Trillium Book Awards Author Reading 2015

On Writing, with Colm Toibin

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photo credit: Steve Pyke

Internationally acclaimed author Colm Tóibín talks to Open Book about writing short stories and creating emotional resonance in just a few pages. His newest short story collection, The Empty Family, was just released in Canada with McClelland & Stewart. Read more about The Empty Family in a recent Globe and Mail review.

Open Book:

Your second collection of short stories, The Empty Family, was recently released in North America. While you write in many different genres, you are most well known as a novelist. Will you describe how your experience of writing a short story differs from your process for writing novel?

Colm Tóibín:

For me a novel needs a sweep, like history. And a story is closer to a song, or a poem. It depends on rhythm and really depends then on one single scene, one moment, a holding of breath. I was always too nervous before to write stories, but I am trying more now.

OB:

The stories in The Empty Family have diverse settings, from present-day Ireland and Madrid to 1970s Spain or nineteenth-century England, yet there is a definite resonance between each piece. As you are writing a short story collection, how conscious are you of wanting the different stories to hang together and work off one another?

CT:

With Mothers and Sons, half way through it I had a title for the book, and then that title helped me to find a way out of some of the other stories or a way to focus them better. For example, in the long story "A Long Winter," I knew once I had the title that I could tell it from the point of view of the son. With The Empty Family, I had a theme for the book from the beginning, and it was about exile and return, and solitude and middle-age. The title came late in the day.

OB:

Writers of short stories must establish a strong sense of character in a brief period of time. Many of the characters in The Empty Family continue to haunt even after their stories are finished. What are some of the techniques that you use to make your protagonists so rich?

CT:

Some of the stories have been with me in one way or another for a very long time. Others are very personal. So there was a sort of intensity in the creation of them. I was working with as much emotion as I could gather and control.

OB:

"The Street," the final and longest story of this collection, is about a young Pakistani immigrant working in Madrid. Will you give us some background about this affecting piece?

CT:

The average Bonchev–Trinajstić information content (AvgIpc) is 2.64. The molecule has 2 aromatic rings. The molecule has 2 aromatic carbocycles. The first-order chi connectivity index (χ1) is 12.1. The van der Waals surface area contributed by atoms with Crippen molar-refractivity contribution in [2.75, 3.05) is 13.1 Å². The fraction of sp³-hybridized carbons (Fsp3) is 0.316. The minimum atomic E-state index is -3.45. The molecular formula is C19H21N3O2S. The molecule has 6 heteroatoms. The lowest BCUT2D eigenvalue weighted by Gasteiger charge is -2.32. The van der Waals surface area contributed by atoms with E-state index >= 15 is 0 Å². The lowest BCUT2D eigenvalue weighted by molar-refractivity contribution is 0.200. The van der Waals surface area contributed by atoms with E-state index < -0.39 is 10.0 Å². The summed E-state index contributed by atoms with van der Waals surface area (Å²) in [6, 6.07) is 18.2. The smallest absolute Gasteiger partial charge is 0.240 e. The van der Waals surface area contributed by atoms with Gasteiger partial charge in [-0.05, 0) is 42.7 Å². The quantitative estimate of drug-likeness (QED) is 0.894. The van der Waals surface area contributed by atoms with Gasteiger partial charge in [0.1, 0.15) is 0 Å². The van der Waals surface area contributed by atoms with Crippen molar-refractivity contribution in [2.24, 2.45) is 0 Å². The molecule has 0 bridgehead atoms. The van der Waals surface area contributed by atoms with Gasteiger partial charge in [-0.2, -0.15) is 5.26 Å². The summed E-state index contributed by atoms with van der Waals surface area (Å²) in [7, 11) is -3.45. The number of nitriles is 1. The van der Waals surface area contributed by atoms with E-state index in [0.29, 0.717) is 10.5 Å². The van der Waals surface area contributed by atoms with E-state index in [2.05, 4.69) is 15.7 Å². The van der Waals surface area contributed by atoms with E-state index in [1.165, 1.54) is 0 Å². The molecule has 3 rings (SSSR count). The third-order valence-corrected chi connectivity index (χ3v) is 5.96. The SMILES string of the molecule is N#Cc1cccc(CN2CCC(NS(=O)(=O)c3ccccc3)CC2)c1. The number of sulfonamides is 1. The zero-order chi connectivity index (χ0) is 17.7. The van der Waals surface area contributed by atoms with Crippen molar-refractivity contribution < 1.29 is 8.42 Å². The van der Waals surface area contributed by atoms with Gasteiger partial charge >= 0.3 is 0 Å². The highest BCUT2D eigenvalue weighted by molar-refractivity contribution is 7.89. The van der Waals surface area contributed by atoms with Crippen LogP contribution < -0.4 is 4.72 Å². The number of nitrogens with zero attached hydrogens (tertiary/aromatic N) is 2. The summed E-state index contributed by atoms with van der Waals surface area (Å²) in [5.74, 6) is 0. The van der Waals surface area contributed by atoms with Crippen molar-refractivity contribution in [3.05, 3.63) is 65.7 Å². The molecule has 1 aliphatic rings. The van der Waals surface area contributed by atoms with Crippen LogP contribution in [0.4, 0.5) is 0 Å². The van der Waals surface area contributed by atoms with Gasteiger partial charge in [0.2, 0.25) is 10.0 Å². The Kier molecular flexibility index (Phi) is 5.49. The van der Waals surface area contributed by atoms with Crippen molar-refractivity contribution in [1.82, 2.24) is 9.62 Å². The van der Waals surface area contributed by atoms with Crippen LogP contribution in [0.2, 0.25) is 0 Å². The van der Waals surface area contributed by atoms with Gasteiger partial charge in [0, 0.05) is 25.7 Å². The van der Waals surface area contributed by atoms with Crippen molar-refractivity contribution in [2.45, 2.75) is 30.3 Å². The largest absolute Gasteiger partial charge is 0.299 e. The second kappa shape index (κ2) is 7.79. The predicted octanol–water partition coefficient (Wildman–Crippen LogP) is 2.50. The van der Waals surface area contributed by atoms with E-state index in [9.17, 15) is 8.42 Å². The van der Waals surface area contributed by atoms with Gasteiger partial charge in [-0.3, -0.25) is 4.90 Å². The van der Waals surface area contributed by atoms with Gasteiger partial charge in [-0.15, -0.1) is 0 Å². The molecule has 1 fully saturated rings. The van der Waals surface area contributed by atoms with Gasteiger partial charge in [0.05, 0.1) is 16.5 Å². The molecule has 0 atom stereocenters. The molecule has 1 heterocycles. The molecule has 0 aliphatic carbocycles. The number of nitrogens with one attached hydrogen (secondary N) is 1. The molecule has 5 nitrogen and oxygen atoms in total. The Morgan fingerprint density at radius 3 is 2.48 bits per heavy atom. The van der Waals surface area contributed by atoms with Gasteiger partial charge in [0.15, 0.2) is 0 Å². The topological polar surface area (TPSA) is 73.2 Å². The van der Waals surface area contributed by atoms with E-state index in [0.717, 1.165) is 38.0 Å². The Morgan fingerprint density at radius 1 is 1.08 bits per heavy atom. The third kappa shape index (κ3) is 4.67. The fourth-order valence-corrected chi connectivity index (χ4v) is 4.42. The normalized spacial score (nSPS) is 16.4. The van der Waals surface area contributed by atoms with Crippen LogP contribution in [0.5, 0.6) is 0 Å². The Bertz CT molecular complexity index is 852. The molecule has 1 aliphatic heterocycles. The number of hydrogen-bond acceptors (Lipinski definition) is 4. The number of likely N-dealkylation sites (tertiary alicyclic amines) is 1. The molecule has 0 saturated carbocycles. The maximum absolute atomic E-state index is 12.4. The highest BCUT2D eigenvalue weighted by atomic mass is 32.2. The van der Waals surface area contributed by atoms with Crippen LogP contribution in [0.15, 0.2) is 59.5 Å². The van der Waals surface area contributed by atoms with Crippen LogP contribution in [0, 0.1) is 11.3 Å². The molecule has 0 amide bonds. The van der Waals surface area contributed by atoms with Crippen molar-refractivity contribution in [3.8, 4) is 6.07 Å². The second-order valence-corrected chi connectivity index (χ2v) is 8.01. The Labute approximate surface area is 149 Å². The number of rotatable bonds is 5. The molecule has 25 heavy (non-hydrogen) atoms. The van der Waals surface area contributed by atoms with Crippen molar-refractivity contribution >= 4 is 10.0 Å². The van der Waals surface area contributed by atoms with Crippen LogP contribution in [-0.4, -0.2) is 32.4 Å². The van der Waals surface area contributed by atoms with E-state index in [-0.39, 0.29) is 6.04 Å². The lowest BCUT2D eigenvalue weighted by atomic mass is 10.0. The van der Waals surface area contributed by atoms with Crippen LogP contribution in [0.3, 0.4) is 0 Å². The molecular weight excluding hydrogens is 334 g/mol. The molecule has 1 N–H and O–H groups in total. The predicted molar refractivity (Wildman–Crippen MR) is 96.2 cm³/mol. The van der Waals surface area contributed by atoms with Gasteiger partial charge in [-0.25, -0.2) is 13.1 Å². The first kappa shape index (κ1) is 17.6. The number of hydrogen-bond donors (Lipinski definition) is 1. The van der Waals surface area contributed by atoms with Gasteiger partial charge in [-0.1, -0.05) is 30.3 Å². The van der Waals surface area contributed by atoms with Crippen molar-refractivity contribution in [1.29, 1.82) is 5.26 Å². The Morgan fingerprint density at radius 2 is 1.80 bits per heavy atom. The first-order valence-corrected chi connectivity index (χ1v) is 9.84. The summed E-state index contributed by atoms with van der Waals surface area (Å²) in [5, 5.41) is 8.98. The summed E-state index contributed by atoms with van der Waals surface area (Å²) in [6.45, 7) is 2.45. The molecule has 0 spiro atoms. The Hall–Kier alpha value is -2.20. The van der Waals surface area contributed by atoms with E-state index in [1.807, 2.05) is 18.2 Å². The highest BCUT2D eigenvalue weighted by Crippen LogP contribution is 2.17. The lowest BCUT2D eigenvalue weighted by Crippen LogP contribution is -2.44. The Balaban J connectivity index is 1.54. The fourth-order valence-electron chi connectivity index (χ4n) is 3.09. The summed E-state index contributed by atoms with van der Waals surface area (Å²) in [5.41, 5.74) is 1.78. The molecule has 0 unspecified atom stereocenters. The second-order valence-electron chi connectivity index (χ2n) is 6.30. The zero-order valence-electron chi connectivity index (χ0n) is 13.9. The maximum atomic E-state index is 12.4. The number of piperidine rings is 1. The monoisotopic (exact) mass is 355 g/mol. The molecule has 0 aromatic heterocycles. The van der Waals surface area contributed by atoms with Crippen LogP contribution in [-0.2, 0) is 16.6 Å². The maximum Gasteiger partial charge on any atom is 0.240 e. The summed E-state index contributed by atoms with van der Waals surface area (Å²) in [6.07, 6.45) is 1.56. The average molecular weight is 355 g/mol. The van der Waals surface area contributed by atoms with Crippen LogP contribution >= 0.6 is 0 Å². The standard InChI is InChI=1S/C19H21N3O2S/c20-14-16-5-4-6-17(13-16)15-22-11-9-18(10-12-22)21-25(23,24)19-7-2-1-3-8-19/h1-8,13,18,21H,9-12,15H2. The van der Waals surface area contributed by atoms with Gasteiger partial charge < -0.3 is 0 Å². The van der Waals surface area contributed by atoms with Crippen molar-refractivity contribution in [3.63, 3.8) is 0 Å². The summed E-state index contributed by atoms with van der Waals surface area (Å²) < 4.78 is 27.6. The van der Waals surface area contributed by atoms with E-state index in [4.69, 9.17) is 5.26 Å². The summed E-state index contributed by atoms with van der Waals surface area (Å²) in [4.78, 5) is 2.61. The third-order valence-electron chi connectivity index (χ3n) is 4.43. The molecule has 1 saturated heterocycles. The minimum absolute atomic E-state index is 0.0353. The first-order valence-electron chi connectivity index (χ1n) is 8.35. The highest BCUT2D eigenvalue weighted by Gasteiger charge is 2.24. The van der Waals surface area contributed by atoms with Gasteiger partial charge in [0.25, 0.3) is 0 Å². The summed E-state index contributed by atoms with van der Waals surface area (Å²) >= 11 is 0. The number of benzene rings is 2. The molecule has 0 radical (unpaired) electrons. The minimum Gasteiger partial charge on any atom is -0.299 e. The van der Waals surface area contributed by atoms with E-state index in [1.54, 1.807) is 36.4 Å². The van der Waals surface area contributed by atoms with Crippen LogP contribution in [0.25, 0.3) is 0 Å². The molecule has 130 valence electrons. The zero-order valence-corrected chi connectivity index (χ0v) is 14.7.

I was using some of my own life in Barcelona when I went there at the age of twenty and was alone there; I was also using my own general uselessness and interest in being left alone. And I walked that street every day when I was in Barcelona over a few years and went to get shaved in one of the barber shops. And I talked to friends who filled in some of the detail. And I worked slowly on the story — it took a few years. I was also concerned at the view being taken of immigrants from an Islamic background — that they were somehow alarming. I suppose I wanted to show, dramatise, another aspect of their lives.

OB:

Short story collections don't sell as well as novels, and as a result publishers may be unwilling to take them on. Do you feel that the short story genre suffers in a market that favours long fiction?

CT:

I like that. It means when you are working on a story you are working on something which has no commercial value. You need to make it very good because it is only for the special few, the chosen ones who care.

OB:

Ireland has long been known for its writers. Is there much support for emerging and mid-career writers in the country? How do you think that inevitable cuts to granting programs will affect Irish writers and literature?

CT:

I’m not sure it will affect writing at all. There were schemes in place to help writers, but they are being slowly dismantled. I suppose some of us will leave the country, tip-toe out, and maybe that will be no harm.

OB:

What can you tell us about your next writing project?

CT:

I am writing a novel set in provincial Ireland in the late 1960s.


Colm Tóibín is the award-winning author of five novels: The South, winner of the Irish Times/Aer Lingus Literature Prize; The Heather Blazing, winner of the Encore Award for best second novel; The Story of the Night; The Blackwater Lightship, which was a finalist for the Booker Prize and the International IMPAC Dublin Literary Award; and, most recently, The Master, a finalist for the Man Booker Prize.

His non-fiction includes Bad Blood: A Walk Along the Irish Border; Homage to Barcelona; The Sign of the Cross: Travels in Catholic Europe; and, most recently, Love in a Dark Time. He is also the co-author, with Carmen Callil, of The Modern Library: The 200 Best Novels in English Since 1950.

He lives in Dublin, Ireland. Visit him at his website, colmtoibin.com.

For more information about The Empty Family please visit the McClelland & Stewart website.

Buy this book at your local independent bookstore or online at Chapters/Indigo or Amazon.

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